Ways to Use Education to Create Confident Customers

Customers are more likely to buy things when they feel confident about the purchase, and educating them is one way to reassure them about buying your product.

Three Brothers Wineries and Estates in Geneva, New York is set up to be a Finger Lakes destination, with tasting rooms on site that represent three distinct brands as well as War Horse Brewing Company. Like many upstate New York wineries it’s especially proud of its Riesling and has set up its portfolio using that varietal with names and labeling that let consumers know exactly what they’re buying.

“Everyone needs to know that the Finger Lakes is making world-class Riesling in a variety of styles from dry to sweet,” said co-owner and head winemaker Justin Paolicelli. “The varietal isn’t always made on the sweet side. A lot of people’s experience with Riesling is with sweeter styles, and Three Brothers has set up its 4 Degrees of Riesling program to make it easier for the consumer to distinguish whether they’re opening a dry or a sweet Riesling.”

Tasting notes, winemaking goals and residual sugar measurements are shared with the potential customer. The wines in the 4 Degrees of Riesling program include:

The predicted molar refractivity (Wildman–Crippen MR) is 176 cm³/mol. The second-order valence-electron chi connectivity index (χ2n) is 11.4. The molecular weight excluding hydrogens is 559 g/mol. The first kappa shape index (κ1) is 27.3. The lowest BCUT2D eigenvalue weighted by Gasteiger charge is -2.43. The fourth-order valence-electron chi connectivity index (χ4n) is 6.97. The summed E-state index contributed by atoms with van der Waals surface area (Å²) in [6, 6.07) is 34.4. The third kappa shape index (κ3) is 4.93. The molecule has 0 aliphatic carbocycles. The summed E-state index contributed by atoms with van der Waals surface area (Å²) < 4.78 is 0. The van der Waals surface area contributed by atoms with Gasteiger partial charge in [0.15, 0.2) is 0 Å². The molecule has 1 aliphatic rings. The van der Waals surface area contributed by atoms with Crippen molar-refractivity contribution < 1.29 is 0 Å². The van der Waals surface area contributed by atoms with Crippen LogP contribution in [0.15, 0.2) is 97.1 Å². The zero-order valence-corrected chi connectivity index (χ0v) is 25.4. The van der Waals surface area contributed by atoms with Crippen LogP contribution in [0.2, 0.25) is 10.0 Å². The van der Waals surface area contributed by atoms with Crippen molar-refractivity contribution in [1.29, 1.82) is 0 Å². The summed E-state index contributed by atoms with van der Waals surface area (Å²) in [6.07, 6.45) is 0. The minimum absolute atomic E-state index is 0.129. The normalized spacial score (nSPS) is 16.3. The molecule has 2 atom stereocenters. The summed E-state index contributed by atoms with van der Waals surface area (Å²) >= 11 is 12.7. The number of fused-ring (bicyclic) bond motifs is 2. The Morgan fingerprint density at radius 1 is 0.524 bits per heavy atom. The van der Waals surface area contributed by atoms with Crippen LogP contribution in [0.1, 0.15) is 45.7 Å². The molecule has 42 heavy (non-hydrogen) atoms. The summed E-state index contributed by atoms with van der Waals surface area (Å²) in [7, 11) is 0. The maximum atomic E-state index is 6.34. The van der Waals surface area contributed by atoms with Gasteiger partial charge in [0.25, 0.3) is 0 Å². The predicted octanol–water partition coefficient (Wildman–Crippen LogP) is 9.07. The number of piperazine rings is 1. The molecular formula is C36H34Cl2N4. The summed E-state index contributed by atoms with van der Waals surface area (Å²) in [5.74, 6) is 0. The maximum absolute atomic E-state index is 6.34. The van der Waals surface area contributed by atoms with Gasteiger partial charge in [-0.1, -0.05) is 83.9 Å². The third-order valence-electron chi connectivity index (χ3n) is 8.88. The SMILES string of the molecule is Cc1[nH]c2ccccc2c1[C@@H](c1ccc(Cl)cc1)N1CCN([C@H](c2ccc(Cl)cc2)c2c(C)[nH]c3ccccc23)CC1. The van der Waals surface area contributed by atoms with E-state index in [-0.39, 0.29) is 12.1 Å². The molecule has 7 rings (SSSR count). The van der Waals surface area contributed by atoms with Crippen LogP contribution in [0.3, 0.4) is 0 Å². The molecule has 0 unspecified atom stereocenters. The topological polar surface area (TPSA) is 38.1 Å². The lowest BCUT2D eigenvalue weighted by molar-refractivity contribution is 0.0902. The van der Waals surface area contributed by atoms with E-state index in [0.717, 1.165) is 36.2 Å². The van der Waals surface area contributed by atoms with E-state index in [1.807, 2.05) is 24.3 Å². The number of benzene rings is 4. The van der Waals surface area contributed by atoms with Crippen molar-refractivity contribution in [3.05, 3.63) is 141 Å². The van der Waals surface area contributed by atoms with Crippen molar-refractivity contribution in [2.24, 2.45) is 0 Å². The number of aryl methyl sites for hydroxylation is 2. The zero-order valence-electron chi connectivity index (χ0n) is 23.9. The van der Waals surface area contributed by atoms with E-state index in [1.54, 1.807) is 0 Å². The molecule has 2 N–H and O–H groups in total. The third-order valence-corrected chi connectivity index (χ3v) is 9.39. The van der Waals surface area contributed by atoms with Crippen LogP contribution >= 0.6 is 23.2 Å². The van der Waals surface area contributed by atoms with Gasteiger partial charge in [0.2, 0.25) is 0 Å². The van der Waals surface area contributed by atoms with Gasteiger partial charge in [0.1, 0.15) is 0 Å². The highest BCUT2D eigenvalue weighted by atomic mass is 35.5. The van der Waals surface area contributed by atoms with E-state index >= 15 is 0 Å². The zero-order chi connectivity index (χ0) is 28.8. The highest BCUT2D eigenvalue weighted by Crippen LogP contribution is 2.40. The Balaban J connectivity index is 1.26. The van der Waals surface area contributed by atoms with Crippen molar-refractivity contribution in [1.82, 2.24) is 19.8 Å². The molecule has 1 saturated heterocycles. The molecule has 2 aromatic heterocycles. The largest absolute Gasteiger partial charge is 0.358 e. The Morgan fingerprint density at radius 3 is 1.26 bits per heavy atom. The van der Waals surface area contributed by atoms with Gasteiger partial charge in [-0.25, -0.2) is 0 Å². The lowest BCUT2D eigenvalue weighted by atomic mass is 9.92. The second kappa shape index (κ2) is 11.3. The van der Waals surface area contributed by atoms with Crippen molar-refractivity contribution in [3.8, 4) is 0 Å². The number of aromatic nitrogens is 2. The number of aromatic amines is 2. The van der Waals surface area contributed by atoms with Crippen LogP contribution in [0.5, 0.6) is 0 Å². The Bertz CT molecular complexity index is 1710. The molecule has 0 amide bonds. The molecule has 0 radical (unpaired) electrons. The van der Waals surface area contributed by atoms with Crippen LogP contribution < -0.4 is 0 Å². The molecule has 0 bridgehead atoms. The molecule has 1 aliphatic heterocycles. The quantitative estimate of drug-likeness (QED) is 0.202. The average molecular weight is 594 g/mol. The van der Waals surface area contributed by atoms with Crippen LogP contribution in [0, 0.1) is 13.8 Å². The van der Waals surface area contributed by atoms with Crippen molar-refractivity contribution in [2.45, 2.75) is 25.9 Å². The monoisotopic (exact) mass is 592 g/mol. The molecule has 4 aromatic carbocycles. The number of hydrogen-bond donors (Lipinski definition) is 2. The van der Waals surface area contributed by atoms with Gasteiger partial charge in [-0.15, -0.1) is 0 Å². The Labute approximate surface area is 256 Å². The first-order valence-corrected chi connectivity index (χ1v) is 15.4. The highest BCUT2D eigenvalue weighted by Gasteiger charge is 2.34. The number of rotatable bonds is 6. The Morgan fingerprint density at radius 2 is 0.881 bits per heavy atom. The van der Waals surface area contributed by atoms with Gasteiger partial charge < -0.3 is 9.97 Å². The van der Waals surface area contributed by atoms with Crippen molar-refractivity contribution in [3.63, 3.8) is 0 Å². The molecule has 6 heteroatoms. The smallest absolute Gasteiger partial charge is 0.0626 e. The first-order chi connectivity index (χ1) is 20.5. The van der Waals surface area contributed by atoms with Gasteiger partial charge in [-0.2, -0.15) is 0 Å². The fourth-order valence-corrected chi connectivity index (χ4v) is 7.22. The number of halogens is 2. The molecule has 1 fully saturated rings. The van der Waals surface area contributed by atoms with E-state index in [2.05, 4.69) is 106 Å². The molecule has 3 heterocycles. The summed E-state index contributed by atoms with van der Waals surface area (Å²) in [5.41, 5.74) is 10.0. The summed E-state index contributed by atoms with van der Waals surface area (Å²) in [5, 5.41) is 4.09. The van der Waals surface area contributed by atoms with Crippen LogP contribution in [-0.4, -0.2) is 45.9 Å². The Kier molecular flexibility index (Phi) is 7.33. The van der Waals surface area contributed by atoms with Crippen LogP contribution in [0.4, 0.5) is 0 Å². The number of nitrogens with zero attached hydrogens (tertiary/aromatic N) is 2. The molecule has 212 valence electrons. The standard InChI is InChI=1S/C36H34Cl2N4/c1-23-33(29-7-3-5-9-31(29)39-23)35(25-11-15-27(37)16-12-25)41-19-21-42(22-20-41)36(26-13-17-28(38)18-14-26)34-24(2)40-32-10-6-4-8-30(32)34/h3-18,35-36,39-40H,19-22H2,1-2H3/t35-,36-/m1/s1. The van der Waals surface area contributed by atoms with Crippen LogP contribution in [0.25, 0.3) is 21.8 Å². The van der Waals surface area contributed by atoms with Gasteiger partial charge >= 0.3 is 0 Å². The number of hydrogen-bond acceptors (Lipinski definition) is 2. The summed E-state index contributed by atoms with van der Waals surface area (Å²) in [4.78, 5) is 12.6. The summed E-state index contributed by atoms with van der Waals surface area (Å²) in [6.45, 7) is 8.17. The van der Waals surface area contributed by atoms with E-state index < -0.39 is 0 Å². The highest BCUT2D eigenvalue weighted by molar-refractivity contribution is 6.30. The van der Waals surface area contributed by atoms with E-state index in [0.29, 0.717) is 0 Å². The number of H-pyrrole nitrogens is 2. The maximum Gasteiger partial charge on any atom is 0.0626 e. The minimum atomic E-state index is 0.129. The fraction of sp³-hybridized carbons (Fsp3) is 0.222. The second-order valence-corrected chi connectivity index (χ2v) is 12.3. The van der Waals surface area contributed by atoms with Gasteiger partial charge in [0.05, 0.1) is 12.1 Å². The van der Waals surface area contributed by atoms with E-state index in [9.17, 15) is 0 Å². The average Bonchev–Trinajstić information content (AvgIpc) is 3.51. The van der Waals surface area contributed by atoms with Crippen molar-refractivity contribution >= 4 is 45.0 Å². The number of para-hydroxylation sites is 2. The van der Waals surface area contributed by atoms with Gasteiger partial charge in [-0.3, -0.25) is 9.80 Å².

• Zero Degree Riesling, which has .3% residual sugar. The goal shared with the customer is that it is a dry, austere Riesling that reflects the Finger Lakes vintage. 
  • First Degree Riesling, which has 1.3% residual sugar. This is an off-dry Riesling that reflects the vintage but balances the acidity with some sweetness.
  • Second Degree Riesling, which has 2.2% residual sugar and balances the acidity with sweetness and a plush mouthfeel.
  • Third Degree Riesling, which at 4.5% residual sugar balances bright acidity with pronounced fruit.

“We’ve always had the philosophy that we need to have something for everyone who visits the estate,” Paolicelli said. “It’s very hard to hang our hat on only our dry products. A lot of wineries in the region that just start out making dry wines end up putting one or two sweet wines on the menu because, at the end of the day, that’s what people [sometimes] walk out with.”

The labeling and the way Three Brothers’ Riesling program is set up help sell the wine, but tasting room staff is also essential to making sure people buy wine and take it home.

“We all joke that we can make the best product that wins a gold medal, but selling it comes down to a part-time employee,” Paolicelli said. “If customers don’t try something, they won’t buy it.”

Management and marketing works to curate tasting room experiences and menus to maximize a customer’s time and attention and also has an option for seated tastings with individual servers.

“We gage what a customer is looking for by having the server ask them simply whether they like dry or sweet wines,” Paolicelli said. “In almost all of our tasting rooms [on the estate] we can offer them 80% of what they like and let them try 20% of the other and see if we can expand their horizons.”

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